Citizens fight government to save historic Providence Heights Issaquah campus

Jul 13, 2018, 7:28 PM | Updated: Jul 15, 2018, 10:49 pm

To a bureaucratic school district and a city, the buildings represent nothing more than an eyesore, 1960s relics that take up valuable space in a hot market. But a group of Issaquah and Sammamish historians see something more in Providence Heights — architectural beauty, tradition, and a turning point in the rights of Catholic women.

High on a hilltop between Issaquah and Sammamish, the Providence Heights campus was built long before the area became one of the most densely-populated and one of the fastest-growing in the state. The Catholic Church wanted a natural retreat to build a college for the Sisters of Providence, an order of nuns.

The ’60s were an era of great change for the Catholic Church — 1962’s Vatican II brought the church into the modern era. In keeping with this progressive spirit, the church established nuns’ colleges, so that the female clergy could attain the same kind of education as their male counterparts. Walking around Providence Heights, one can still observe chemistry labs and a garage for auto repair — fields traditionally considered to be masculine.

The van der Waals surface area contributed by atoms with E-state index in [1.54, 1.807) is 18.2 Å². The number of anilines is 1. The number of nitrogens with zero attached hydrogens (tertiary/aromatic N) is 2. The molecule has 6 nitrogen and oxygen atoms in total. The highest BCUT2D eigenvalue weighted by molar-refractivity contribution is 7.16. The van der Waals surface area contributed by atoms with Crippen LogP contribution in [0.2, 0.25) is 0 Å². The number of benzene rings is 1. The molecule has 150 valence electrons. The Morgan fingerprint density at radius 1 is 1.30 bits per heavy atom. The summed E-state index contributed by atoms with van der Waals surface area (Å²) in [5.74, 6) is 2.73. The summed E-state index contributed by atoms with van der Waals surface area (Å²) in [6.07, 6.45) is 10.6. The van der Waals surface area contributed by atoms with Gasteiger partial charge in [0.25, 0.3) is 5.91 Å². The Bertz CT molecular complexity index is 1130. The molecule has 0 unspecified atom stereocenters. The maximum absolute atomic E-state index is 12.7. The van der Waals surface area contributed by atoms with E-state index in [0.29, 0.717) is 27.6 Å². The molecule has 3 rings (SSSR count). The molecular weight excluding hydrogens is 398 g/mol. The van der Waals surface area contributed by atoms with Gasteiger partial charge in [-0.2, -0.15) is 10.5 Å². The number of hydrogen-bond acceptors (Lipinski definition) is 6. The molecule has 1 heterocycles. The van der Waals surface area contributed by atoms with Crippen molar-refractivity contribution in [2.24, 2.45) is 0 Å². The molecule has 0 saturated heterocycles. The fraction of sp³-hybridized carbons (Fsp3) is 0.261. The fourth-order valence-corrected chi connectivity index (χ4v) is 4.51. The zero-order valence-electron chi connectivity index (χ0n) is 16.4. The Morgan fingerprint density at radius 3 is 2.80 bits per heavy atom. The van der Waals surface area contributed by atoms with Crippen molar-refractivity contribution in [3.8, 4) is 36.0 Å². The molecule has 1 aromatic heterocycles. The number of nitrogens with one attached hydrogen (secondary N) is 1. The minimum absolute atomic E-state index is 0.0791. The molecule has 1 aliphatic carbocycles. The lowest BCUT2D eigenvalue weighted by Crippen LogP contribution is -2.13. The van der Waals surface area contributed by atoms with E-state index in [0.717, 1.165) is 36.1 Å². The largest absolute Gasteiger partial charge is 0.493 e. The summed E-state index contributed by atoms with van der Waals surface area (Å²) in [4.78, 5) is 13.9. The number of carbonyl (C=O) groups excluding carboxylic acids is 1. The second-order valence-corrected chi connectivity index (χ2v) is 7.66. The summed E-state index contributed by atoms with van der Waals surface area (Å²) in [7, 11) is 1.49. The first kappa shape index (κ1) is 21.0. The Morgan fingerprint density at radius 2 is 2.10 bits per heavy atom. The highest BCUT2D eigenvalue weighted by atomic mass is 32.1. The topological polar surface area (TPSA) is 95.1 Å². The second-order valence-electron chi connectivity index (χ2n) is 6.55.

RELATED: Take a hike to explore Northwest history

“This was the first institution in the United States that the sisters created for the Everett Curriculum — this was a curriculum to bring the education of women up to that which was available for men,” explained Elizabeth Maupin, secretary of nonprofit Preserve Providence Heights.

“The very existence of that campus is a physical image that we can see that these women poured themselves into,” affordable housing advocate Gabriella Duncan stated. “And somebody believed in these women enough to go in there and create, and do this beautiful art, and make this amazing space. And what happens when you take something like that and take it away?”

Providence Heights: A place in art history

It is not only the significance in women’s history, however, that makes Providence Heights unique. The campus chapel boasts stained glass windows designed specifically for the sisters by late French artist Gabriel Loire, whose works can be found in prominent places of worship on every inhabited continent. The Salisbury Cathedral in Salisbury, England; the Kaiser Wilhelm Memorial Church in Berlin, Germany; St. George’s Cathedral in Cape Town, South Africa can be counted among Loire’s creations.